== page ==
Southern Utah has the reputation, not entirely undeserved, of being a good ol' boys club - of stratification between insiders and outsiders. But with few exceptions, I've felt welcomed in these small communities.

What's Next: As mentioned, I'm waiting out an extended period of weather, and using the opportunity to visit my friends and church family in Salt Lake City. After that? Back to central Utah. More snow travel, more beauty, more brutality. More adventure.



Friday, May 3, 2019

RIB Part 2: Flagstaff to Kanab


Note: This post is the second update from a Mexico-Canada hike through Arizona, Utah, and Idaho. I'm calling it the "Route In-Between" (RIB). Links to previous installments are below:
Background and Introduction
Part 1: Mexico to Flagstaff

Bah Humbug, Springtime: Once north of Flagstaff, I started to encounter lingering snowpack. The trail crests above 9,000 feet in the San Francisco Peaks, flanking the highest peak in Arizona (12,600'+). Normally, I would be tempted to climb it on the way past, but in a snow year like this, that would have still been a mountaineering task. Don't you worry, though; I'll have plenty of snow travel further north in Utah.


Further north, at the North Rim of the Grand Canyon, I found even more widespread snow pack, again at about 9,000 feet. The trail was almost entirely snowbound, but a parallel road was already plowed for the year, and, since the North Rim hasn't opened for the season yet, it was entirely devoid of traffic. I opted for the road, and enjoyed the open subalpine meadows and Ponderosa forests at first. Unfortunately, the weather decided to turn foul as I walked through those high elevation areas, and it rained, snowed, and sleeted for about two straight days. At one point I bailed to a nearby fancy-pants resort just to get indoors and out of the driving wind and rain. It's been a long time since I've been that cold!


Surprised Once Again: I must admit that I had low expectations for the Arizona Trail through the Grand Canyon. I'd backpacked in the Canyon once before, on the Hayduke Trail, and found it to be spectacular. The Hayduke spends a week or two below the rim and passes through some truly wild and stunning environs. By contrast, the Arizona Trail stays on trails that are pedestrian equivalents of the Interstate highway system. It takes the most direct route down to the Colorado and up the other side. The Arizona Trail certainly doesn't do justice to the Grand Canyon.


Even so, I thoroughly enjoyed the (brief) time I spent in the Grand Canyon. I stayed near the famous Phantom Ranch, just a stone's throw from the Colorado River, saw wildflowers in bloom, and even ate a steak, courtesy of some friendly tourists who had food to spare. The climb up to the North Rim was new to me, and did not disappoint. Since the North Rim isn't open for the season yet, the trail was entirely deserted except for a few hardy ultrarunners going Rim-to-Rim-to-Rim (starting at the South Rim, running down to the Colorado, up to the North Rim, and back again). Those ultrarunners may be in elite shape, but they still can't match the uphill speed of thru-hikers who do nothing but hike, all day, every day.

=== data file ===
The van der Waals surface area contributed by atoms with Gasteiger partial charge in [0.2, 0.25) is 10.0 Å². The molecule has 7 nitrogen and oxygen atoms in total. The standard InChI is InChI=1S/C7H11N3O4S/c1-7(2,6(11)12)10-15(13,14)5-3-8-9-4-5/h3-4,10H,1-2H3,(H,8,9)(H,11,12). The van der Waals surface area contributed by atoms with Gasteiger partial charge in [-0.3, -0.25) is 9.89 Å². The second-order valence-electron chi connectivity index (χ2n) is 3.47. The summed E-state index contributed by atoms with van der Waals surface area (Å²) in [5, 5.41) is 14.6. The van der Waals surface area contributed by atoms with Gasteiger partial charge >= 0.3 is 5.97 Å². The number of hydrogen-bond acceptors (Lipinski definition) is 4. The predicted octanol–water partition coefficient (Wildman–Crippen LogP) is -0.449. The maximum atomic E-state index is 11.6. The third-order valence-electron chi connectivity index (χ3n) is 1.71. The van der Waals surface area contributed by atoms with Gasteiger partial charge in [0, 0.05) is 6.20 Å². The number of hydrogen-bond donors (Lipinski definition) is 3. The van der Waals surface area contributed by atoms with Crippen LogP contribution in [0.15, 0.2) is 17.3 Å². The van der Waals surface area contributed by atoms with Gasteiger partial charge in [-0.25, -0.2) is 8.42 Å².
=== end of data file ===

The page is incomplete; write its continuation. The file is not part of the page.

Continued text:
Goodbye, AZT: I crossed the border into Utah on May 1, reaching the northern terminus of the AZT. I truly enjoyed the Arizona Trail, and it would be a worthy adventure in its own right. But I'm not nearly done yet. I've left behind the world of maintained trails, abundant information, friendly trail angels, and a large hiker community. 

I now head out on a route that exists only in my mind and on my maps. I've already had to re-route once or twice because of flooding. I'm heading over high, snowbound plateaus and mountain ranges. I've swapped out my lightweight desert gear for more rough-and-tumble snow travel equipment. I'm moving forward in dependence on God. Here we go!








Monday, April 22, 2019

RIB Part 1: Mexico to Flagstaff


Note: This post is the first update from a Mexico-Canada hike through Arizona, Utah, and Idaho. I'm calling it the "Route In-Between" (RIB). For additional background on the RIB, please click here. The first section of the RIB follows the Arizona Trail (AZT), a federally-designated National Scenic Trail that runs from the Mexican border to the Utah border.

Sky Islands: The story of the first 200 miles were the magnificent "sky islands" that the AZT passes through. I've written about sky islands before, but just to recap: Sky islands are isolated mountain ranges in the Southwest that jut thousands of feet skyward above the surrounding desert floor. The sky islands are cooler and wetter than the surrounding environs, and are home to many interesting plants and animals found nowhere else on earth.

The Arizona Trail passes over several sky island ranges - in particular, the Huachucas, Santa Ritas, Rincones, and Santa Catalinas. On many an occasion, I began my day surrounded by desert scrub, cholla, and saguaros, and ended the day in forests of stately ponderosas. One day, I took shelter from the broiling sun in a tiny culvert under I-10, and the next night shivered through a chilly night at 8,000 feet on a high mountain ridgetop. The contrasts were simply unbelievable.

With the massive changes in elevation came, well, massive changes in elevation. The walking across the desert floor was relatively easy, for the most part. But the climbs were very, very long. I did a pair of five-thousand foot climbs in three days - and between the two climbs, a five-thousand foot descent. The trail was relatively well-graded, but a vertical mile is still a vertical mile.